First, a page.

Mirror with incised image of Amida-nyorai (Amitābha)


Mirror with incised image of Amida-nyorai (Amitābha)

Craft work / Nara

Heian period, 12th century

Bronze, line engraved

D 20.5



This is a round bronze mirror with a line-engraved image of Amida-nyorai (Amitābha), who is seated cross-legged on a lotus seat and is making a finger sign. The mirror is thin. An inner circle is represented on the mirror-back and a rather low round knob is in the center. A pair of cranes holding pine branches are described within this inner circle of the mirror-back, and many other pine branches are scattered both inside and outside of the circle. Several aspects of Japanese type mirrors made during the days of Regent Fujiwara are found in this mirror. The purpose of this mirror was not practical use but it was designed as an implement for Buddhist rituals, because the knob of this mirror does not contain a hole for a braid.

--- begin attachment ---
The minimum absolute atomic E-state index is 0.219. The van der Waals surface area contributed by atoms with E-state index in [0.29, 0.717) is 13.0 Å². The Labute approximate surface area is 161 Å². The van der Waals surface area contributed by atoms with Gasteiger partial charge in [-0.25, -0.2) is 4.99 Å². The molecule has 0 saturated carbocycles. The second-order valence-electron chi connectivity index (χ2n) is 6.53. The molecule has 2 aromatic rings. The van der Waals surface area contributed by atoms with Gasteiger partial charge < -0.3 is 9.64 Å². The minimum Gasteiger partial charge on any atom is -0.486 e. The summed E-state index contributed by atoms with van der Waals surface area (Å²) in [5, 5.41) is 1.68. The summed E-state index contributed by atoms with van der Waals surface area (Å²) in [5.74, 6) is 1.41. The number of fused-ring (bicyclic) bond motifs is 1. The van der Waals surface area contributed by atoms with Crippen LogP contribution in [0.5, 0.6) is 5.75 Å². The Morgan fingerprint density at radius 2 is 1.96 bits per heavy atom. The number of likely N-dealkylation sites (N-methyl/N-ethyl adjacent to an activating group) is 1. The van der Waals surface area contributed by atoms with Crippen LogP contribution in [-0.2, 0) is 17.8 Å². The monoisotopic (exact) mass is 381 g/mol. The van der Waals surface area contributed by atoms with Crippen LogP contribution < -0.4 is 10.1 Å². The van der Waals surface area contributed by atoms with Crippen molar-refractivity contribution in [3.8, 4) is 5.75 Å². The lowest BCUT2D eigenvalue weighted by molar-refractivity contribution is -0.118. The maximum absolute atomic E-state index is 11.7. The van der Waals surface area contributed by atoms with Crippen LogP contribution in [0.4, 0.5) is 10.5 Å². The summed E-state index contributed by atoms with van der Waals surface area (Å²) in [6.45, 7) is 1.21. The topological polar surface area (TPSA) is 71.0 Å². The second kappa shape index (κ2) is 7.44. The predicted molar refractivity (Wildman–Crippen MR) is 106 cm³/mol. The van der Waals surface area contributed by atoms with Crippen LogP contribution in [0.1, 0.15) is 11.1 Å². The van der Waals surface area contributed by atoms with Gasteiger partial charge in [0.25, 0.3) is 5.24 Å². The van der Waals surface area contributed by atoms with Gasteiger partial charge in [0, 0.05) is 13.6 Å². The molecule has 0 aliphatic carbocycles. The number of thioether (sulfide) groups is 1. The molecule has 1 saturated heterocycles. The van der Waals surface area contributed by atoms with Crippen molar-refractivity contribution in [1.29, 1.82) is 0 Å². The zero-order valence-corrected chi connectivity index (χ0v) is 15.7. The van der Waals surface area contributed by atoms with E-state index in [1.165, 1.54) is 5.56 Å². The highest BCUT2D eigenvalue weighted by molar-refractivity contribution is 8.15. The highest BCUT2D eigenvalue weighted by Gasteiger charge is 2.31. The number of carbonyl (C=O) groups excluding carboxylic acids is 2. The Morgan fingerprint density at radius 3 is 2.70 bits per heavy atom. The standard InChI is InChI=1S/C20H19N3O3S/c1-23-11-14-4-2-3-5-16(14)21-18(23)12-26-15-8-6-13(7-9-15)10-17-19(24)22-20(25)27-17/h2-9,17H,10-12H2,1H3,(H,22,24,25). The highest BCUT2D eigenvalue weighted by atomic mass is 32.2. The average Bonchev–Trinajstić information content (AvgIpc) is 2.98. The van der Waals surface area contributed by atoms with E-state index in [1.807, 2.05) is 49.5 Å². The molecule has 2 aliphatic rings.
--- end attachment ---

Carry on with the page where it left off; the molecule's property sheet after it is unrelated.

The image of Amida-nyoral is engraved in keribori style but the outlines are precisely drawn. This image is representative for Amida-nyorai images made during Regent Fujiwara’s days and reflects the graceful and gentle taste of those days. Some remnants from the tin plating are observable on the surface of the mirror, which suggests that the surface of this mirror was originally plated with tin.

Masterpieces of Nara National Museum. Nara National Museum, 1993, p.123, no.97.

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